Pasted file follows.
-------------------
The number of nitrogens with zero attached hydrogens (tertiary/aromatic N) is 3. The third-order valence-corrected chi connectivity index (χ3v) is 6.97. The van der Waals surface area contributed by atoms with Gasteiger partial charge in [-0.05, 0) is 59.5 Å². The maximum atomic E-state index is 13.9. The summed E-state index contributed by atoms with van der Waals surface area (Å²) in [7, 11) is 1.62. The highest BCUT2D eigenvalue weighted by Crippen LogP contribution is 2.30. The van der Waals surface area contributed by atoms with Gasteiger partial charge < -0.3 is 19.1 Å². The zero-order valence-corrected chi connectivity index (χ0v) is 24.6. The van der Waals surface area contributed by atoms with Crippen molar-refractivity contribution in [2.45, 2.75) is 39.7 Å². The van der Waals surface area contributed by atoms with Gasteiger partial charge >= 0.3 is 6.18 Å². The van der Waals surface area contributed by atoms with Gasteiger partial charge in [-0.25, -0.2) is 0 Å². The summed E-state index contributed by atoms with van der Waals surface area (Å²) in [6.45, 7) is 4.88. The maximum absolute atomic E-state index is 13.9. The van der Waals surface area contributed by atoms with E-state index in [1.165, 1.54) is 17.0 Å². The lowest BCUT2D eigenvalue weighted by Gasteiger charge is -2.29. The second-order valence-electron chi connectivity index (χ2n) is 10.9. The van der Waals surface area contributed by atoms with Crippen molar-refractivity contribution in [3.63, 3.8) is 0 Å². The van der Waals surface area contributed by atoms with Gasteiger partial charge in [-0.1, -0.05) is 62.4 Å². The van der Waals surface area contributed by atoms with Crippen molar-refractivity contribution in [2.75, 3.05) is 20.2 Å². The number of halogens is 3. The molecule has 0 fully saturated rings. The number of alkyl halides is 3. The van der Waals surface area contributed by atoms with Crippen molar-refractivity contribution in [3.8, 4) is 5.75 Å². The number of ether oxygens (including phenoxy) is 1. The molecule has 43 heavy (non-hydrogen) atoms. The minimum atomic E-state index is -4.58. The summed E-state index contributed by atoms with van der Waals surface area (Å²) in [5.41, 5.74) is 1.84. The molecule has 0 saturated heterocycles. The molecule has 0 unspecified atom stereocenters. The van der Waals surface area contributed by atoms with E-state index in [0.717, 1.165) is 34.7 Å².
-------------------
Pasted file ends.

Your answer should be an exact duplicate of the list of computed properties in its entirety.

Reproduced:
The number of nitrogens with zero attached hydrogens (tertiary/aromatic N) is 3. The third-order valence-corrected chi connectivity index (χ3v) is 6.97. The van der Waals surface area contributed by atoms with Gasteiger partial charge in [-0.05, 0) is 59.5 Å². The maximum atomic E-state index is 13.9. The summed E-state index contributed by atoms with van der Waals surface area (Å²) in [7, 11) is 1.62. The highest BCUT2D eigenvalue weighted by Crippen LogP contribution is 2.30. The van der Waals surface area contributed by atoms with Gasteiger partial charge < -0.3 is 19.1 Å². The zero-order valence-corrected chi connectivity index (χ0v) is 24.6. The van der Waals surface area contributed by atoms with Crippen molar-refractivity contribution in [2.45, 2.75) is 39.7 Å². The van der Waals surface area contributed by atoms with Gasteiger partial charge >= 0.3 is 6.18 Å². The van der Waals surface area contributed by atoms with Gasteiger partial charge in [-0.25, -0.2) is 0 Å². The summed E-state index contributed by atoms with van der Waals surface area (Å²) in [6.45, 7) is 4.88. The maximum absolute atomic E-state index is 13.9. The van der Waals surface area contributed by atoms with E-state index in [1.165, 1.54) is 17.0 Å². The lowest BCUT2D eigenvalue weighted by Gasteiger charge is -2.29. The second-order valence-electron chi connectivity index (χ2n) is 10.9. The van der Waals surface area contributed by atoms with Crippen molar-refractivity contribution in [3.63, 3.8) is 0 Å². The van der Waals surface area contributed by atoms with Gasteiger partial charge in [-0.1, -0.05) is 62.4 Å². The van der Waals surface area contributed by atoms with Crippen molar-refractivity contribution in [2.75, 3.05) is 20.2 Å². The number of halogens is 3. The molecule has 0 fully saturated rings. The number of alkyl halides is 3. The van der Waals surface area contributed by atoms with Crippen molar-refractivity contribution in [3.8, 4) is 5.75 Å². The number of ether oxygens (including phenoxy) is 1. The molecule has 43 heavy (non-hydrogen) atoms. The minimum atomic E-state index is -4.58. The summed E-state index contributed by atoms with van der Waals surface area (Å²) in [5.41, 5.74) is 1.84. The molecule has 0 saturated heterocycles. The molecule has 0 unspecified atom stereocenters. The van der Waals surface area contributed by atoms with E-state index in [0.717, 1.165) is 34.7 Å².